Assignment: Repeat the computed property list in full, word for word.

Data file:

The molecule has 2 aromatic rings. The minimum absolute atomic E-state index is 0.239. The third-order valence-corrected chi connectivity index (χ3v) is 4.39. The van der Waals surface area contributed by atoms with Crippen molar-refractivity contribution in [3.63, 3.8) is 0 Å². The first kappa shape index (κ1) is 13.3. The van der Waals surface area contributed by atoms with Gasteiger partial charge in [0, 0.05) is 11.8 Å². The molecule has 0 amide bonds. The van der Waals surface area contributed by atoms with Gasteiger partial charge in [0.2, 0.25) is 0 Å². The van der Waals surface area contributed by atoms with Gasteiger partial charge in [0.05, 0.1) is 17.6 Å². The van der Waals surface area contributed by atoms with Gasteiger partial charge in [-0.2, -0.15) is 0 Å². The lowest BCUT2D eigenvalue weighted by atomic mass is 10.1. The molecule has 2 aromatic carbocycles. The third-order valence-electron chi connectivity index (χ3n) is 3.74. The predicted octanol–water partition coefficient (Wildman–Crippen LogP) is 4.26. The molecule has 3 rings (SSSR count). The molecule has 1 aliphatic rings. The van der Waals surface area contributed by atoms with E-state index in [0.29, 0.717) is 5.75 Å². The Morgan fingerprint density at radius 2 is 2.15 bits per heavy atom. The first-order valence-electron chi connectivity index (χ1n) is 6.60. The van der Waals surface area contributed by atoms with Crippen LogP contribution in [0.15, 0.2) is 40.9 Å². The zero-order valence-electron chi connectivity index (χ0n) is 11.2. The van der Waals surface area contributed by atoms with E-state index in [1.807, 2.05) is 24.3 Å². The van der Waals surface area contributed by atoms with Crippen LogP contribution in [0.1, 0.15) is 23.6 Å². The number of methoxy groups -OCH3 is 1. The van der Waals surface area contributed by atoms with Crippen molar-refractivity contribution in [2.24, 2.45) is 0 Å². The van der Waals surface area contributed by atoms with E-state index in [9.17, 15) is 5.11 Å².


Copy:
The molecule has 2 aromatic rings. The minimum absolute atomic E-state index is 0.239. The third-order valence-corrected chi connectivity index (χ3v) is 4.39. The van der Waals surface area contributed by atoms with Crippen molar-refractivity contribution in [3.63, 3.8) is 0 Å². The first kappa shape index (κ1) is 13.3. The van der Waals surface area contributed by atoms with Gasteiger partial charge in [0, 0.05) is 11.8 Å². The molecule has 0 amide bonds. The van der Waals surface area contributed by atoms with Gasteiger partial charge in [0.2, 0.25) is 0 Å². The van der Waals surface area contributed by atoms with Gasteiger partial charge in [0.05, 0.1) is 17.6 Å². The van der Waals surface area contributed by atoms with Gasteiger partial charge in [-0.2, -0.15) is 0 Å². The lowest BCUT2D eigenvalue weighted by atomic mass is 10.1. The molecule has 2 aromatic carbocycles. The third-order valence-electron chi connectivity index (χ3n) is 3.74. The predicted octanol–water partition coefficient (Wildman–Crippen LogP) is 4.26. The molecule has 3 rings (SSSR count). The molecule has 1 aliphatic rings. The van der Waals surface area contributed by atoms with E-state index in [0.29, 0.717) is 5.75 Å². The Morgan fingerprint density at radius 2 is 2.15 bits per heavy atom. The first-order valence-electron chi connectivity index (χ1n) is 6.60. The van der Waals surface area contributed by atoms with Crippen LogP contribution in [0.15, 0.2) is 40.9 Å². The zero-order valence-electron chi connectivity index (χ0n) is 11.2. The van der Waals surface area contributed by atoms with E-state index in [1.807, 2.05) is 24.3 Å². The van der Waals surface area contributed by atoms with Crippen LogP contribution in [0.1, 0.15) is 23.6 Å². The number of methoxy groups -OCH3 is 1. The van der Waals surface area contributed by atoms with Crippen molar-refractivity contribution in [2.24, 2.45) is 0 Å². The van der Waals surface area contributed by atoms with E-state index in [9.17, 15) is 5.11 Å².